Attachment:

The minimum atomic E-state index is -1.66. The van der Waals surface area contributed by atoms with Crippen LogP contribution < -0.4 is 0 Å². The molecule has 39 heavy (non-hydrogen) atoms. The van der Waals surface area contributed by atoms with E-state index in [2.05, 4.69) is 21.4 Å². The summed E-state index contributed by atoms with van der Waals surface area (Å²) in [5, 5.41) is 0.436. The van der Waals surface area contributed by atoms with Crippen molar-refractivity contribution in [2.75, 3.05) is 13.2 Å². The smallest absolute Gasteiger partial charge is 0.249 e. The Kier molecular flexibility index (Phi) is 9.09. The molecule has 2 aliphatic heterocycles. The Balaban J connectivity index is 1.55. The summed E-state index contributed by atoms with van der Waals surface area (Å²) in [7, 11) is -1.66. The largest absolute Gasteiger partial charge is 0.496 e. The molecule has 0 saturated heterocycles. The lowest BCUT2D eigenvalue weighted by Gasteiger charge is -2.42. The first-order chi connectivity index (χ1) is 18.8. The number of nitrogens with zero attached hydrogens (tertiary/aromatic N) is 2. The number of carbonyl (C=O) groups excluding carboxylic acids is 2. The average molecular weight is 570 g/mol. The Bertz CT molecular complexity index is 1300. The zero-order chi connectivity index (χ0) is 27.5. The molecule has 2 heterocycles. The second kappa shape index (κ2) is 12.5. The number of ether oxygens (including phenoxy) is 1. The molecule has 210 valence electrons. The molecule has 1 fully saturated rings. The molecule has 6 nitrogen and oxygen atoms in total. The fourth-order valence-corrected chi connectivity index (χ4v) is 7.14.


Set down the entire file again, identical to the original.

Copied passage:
The minimum atomic E-state index is -1.66. The van der Waals surface area contributed by atoms with Crippen LogP contribution < -0.4 is 0 Å². The molecule has 39 heavy (non-hydrogen) atoms. The van der Waals surface area contributed by atoms with E-state index in [2.05, 4.69) is 21.4 Å². The summed E-state index contributed by atoms with van der Waals surface area (Å²) in [5, 5.41) is 0.436. The van der Waals surface area contributed by atoms with Crippen molar-refractivity contribution in [2.75, 3.05) is 13.2 Å². The smallest absolute Gasteiger partial charge is 0.249 e. The Kier molecular flexibility index (Phi) is 9.09. The molecule has 2 aliphatic heterocycles. The Balaban J connectivity index is 1.55. The summed E-state index contributed by atoms with van der Waals surface area (Å²) in [7, 11) is -1.66. The largest absolute Gasteiger partial charge is 0.496 e. The molecule has 0 saturated heterocycles. The lowest BCUT2D eigenvalue weighted by Gasteiger charge is -2.42. The first-order chi connectivity index (χ1) is 18.8. The number of nitrogens with zero attached hydrogens (tertiary/aromatic N) is 2. The number of carbonyl (C=O) groups excluding carboxylic acids is 2. The average molecular weight is 570 g/mol. The Bertz CT molecular complexity index is 1300. The zero-order chi connectivity index (χ0) is 27.5. The molecule has 2 heterocycles. The second kappa shape index (κ2) is 12.5. The number of ether oxygens (including phenoxy) is 1. The molecule has 210 valence electrons. The molecule has 1 fully saturated rings. The molecule has 6 nitrogen and oxygen atoms in total. The fourth-order valence-corrected chi connectivity index (χ4v) is 7.14.